Aftersun Review: Charlotte Wells Quietly Breaks Hearts [TIFF]

A memory, even a very happy one, can be tinged with sadness after the fact — especially when viewed in a new light. This is the underlying spirit of "Aftersun," the debut feature film from Scottish writer-director Charlotte Wells. The project is clearly a very personal one (the director said as much at the Toronto International Film Festival, where "Aftersun" had its North American debut); the film drifts along at a dreamy, quiet pace, slowly unraveling its story about an unforgettable vacation, framed like a collection of memories held together by home movies, photographs, and souvenirs. 

The bulk of Wells' film focuses on young father Calum (Paul Mescal) and his 11-year-old daughter Sophie (Frankie Corio). Calum and Sophie's mother have long since broken up; he isn't in his daughter's life as much as he'd like to be, so he treats their alone time together vacationing at a Turkish resort as a precious — if fleeting — opportunity. Sophie is the typical, precocious kid on the cusp of puberty. She's mildly embarrassed by Calum, and starting to develop an interest in her sexuality. Mostly though, she's just happy to be there. She loves her dad.

All is not well at this Turkey resort, however. Calum is struggling; money is tight, he seems to have no clear direction in life, and he's drinking a lot. His usually happy demeanor is interrupted by bouts of sullenness. His wrist is in a cast, and he doesn't want to talk about how he hurt it. He can't sleep, and sometimes, when Sophie tries to connect with him, there's a distance reflected in his eyes — something deep down, calling him away. He shuts down when his daughter innocently asks questions like, "is this where you thought you'd be?" Seen through the eyes of his 11-year-old daughter, much of this isn't immediately obvious, but taken together, the collection of snapshots hints at tragedy.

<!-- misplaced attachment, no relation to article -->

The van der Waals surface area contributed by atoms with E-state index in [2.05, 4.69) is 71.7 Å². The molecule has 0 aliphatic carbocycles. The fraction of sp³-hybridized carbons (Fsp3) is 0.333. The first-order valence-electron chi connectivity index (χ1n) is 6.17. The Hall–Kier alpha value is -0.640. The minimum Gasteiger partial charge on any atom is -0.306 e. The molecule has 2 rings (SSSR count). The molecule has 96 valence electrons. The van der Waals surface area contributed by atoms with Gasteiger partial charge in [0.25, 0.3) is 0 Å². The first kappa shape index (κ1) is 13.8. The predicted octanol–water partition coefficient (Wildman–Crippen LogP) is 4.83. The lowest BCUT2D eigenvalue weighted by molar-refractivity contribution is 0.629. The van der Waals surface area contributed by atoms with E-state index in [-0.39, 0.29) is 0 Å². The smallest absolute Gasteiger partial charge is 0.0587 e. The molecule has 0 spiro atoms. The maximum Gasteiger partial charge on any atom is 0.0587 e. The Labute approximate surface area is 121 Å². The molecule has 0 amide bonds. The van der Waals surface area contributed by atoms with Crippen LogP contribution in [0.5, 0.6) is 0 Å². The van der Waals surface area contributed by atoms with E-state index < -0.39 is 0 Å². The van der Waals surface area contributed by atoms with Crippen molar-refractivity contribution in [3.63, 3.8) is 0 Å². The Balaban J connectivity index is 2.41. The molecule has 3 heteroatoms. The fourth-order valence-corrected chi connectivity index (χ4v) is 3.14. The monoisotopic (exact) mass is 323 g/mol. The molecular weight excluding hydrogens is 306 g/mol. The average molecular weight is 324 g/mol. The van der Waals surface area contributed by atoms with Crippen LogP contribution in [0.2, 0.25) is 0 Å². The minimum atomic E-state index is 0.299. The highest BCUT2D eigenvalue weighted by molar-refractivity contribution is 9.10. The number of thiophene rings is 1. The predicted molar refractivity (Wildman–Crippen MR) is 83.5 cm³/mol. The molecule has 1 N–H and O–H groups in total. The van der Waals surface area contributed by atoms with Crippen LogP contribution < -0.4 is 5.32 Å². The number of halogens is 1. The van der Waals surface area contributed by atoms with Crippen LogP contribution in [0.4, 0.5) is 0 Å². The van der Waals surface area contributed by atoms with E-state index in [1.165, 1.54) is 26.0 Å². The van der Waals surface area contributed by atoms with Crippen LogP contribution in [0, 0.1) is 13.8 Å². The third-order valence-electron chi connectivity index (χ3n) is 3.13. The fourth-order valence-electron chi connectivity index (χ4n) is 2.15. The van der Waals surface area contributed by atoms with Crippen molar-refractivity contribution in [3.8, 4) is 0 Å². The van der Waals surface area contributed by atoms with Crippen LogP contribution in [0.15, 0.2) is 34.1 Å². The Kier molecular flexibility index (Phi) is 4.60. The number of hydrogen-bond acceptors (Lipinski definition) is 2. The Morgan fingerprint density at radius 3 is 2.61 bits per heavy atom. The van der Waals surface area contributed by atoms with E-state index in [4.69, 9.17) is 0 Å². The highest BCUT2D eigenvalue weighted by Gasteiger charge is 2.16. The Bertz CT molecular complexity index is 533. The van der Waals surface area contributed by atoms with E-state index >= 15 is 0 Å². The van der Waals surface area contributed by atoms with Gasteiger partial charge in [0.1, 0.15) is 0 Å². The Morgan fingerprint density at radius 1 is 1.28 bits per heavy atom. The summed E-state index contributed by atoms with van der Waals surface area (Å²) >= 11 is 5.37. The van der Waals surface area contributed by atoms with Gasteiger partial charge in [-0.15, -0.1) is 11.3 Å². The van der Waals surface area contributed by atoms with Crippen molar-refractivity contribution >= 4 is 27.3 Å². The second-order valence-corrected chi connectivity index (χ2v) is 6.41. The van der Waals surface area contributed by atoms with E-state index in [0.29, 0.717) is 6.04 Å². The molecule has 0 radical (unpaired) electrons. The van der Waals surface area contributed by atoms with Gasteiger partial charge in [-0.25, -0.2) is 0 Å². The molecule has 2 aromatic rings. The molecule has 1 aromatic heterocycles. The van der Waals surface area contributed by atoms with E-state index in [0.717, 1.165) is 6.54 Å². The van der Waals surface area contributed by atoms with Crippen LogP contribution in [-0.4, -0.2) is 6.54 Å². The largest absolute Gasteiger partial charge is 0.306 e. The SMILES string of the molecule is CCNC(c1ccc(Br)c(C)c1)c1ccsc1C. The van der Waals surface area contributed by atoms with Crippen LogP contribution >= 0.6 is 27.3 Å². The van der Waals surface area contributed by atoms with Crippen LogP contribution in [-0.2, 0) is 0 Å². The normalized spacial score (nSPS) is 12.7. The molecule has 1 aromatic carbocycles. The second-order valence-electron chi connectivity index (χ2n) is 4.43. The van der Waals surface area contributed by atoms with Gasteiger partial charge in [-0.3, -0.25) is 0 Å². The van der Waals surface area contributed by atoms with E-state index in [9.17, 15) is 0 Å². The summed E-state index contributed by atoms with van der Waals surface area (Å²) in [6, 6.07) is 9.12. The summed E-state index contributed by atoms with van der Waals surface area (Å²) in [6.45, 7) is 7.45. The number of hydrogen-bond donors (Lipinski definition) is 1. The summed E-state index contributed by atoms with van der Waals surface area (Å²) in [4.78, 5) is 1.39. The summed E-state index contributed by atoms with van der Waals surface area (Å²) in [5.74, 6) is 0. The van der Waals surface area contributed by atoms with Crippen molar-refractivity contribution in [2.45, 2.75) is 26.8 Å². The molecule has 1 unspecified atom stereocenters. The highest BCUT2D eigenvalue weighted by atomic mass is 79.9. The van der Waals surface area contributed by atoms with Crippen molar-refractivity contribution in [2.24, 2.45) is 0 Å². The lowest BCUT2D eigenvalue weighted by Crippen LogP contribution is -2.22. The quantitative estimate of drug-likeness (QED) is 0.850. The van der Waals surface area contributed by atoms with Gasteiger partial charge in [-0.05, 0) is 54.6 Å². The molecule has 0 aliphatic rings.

Growing up

"Aftersun" is a slow-burn drama, relying on atmosphere, inference, and musical cues to develop its story. Much of the first act feels like watching vacation videos; there's a confidence in Wells filmmaking dictating the breezy, low-key pace. These early scenes establish a status quo that, on the surface, seems perfectly normal — transfixing the audience with easy relatability. This is an incredibly nuanced film that layers meaning steadily through subtle cues and juxtaposition, drawing the viewer in deeper and deeper with each seemingly innocuous episode. There's a quiet intensity that is barely detectible initially but steadily grows, eventually becoming overwhelming by the film's end. It's a challenging watch.

The ever-charming, sweet-faced Mescal fully embodies Calum, smoothly vacillating between the bubbly highs and heartbreaking lows of this depressed, single dad. There's loneliness inherent in the characterization, but also a lack of self-consciousness. Mescal goes all in on the role. He's committed to the tai chi, to the goofy dad dances, just as much as the despondent, dead-eyed stares, and racking sobs when he thinks no one is looking. His sadness is palpable. 

For her part, Corio is brilliant as Sophie. We get glimpses of her inner life with just a curious look or a shift in body posture. She and Mescal have such easy chemistry that it's easy to get lost in the narrative. The shaky, home-video footage further blurs these lines between reality and fiction. It's easy to get lost in these memories in the moment, just as the adult Sophie does.

"Aftersun" is a film you follow by feeling. The film's introspective approach works well for developing mood, and its reliance on implied events, rather than telling or otherwise revealing the history, invites the audience to fill these gaps, thereby forcing participation in the narrative construction. It's a powerful debut for Wells, and a pleasure to watch. 

/Film rating: 8 out of 10